Florida law under microscope after a teen's killing
Even if a grand jury does bring charges against the man accused of shooting a Sanford teen, there's a chance he could be cleared under a fairly new state law. Video by fox4now.comvideo
FORT MYERS - Lawyers for accused shooter George Zimmerman, 28, say he may be covered by the Stand Your Ground law. But criminal attorney, Chris Brown, not connected to the case, tells Fox 4 he's not sure that law applies in this instance.
"It doesn't mean you can pull out a gun if you dint like the looks of someone in your neighborhood," said Brown, who won a Stand Your Ground case two years ago.
FORT MYERS - The Stand Your Ground law says if you're in danger, you have the right to fight back. But Benjamin Crump, the attorney for Trayvon Martin's family, says the accused shooter was never in danger and certainly was not being attacked. If anything, 9-1-1 calls seem to indicate he was confronting the teen rather than the other way around.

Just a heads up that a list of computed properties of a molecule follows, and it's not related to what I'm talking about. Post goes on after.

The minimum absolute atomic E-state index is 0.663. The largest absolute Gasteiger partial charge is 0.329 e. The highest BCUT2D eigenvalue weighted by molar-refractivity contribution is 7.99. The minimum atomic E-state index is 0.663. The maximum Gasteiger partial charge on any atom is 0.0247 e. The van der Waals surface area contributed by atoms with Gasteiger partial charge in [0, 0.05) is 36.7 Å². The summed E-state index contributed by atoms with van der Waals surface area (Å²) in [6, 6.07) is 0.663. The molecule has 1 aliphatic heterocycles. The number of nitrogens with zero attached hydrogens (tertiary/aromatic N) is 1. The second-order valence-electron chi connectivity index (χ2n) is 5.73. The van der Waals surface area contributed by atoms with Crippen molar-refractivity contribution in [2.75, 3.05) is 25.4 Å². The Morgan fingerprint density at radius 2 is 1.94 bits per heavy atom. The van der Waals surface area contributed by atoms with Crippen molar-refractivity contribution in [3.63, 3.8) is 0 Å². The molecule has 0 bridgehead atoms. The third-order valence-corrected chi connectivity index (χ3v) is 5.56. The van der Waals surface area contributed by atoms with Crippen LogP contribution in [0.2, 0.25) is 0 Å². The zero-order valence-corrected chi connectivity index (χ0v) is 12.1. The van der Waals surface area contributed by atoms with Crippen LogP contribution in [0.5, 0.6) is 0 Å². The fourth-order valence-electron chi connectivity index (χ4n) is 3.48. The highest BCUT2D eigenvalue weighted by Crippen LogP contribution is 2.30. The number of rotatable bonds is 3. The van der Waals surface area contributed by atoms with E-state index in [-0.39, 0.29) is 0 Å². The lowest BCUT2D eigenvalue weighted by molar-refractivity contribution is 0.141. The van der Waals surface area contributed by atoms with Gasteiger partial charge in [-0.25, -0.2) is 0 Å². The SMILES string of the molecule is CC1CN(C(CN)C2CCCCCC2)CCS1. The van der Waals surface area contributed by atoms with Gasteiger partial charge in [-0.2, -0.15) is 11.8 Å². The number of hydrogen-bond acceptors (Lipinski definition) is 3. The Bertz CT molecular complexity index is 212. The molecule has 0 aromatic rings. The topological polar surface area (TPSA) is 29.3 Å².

"In any account other than George Zimmerman, this neighborhood association loose canon, does anybody say that Trayvon Martin was up to no good," said Crump.
So, when do you have the legal right to confront someone who makes you feel unsafe? Brown says each case is different but is quick to point out the Stand Your Ground law is not a blank check to shoot first and ask questions later.
"Where do you believe the confusion lies?," asked Fox 4 reporter Gabrielle Sarann. "I think people are confusing the use of deadly force, the right to use deadly force, with Stand Your Ground," said Brown.
Some lawmakers are calling for a review of the law. Governor Rick Scott warns against making changes too fast.
"None of us believe in racial profiling but i think the first step is let's find out what happened here and i think with the local, and the FDLE and FBI, i think the positive, we'll find out that first," said Scott.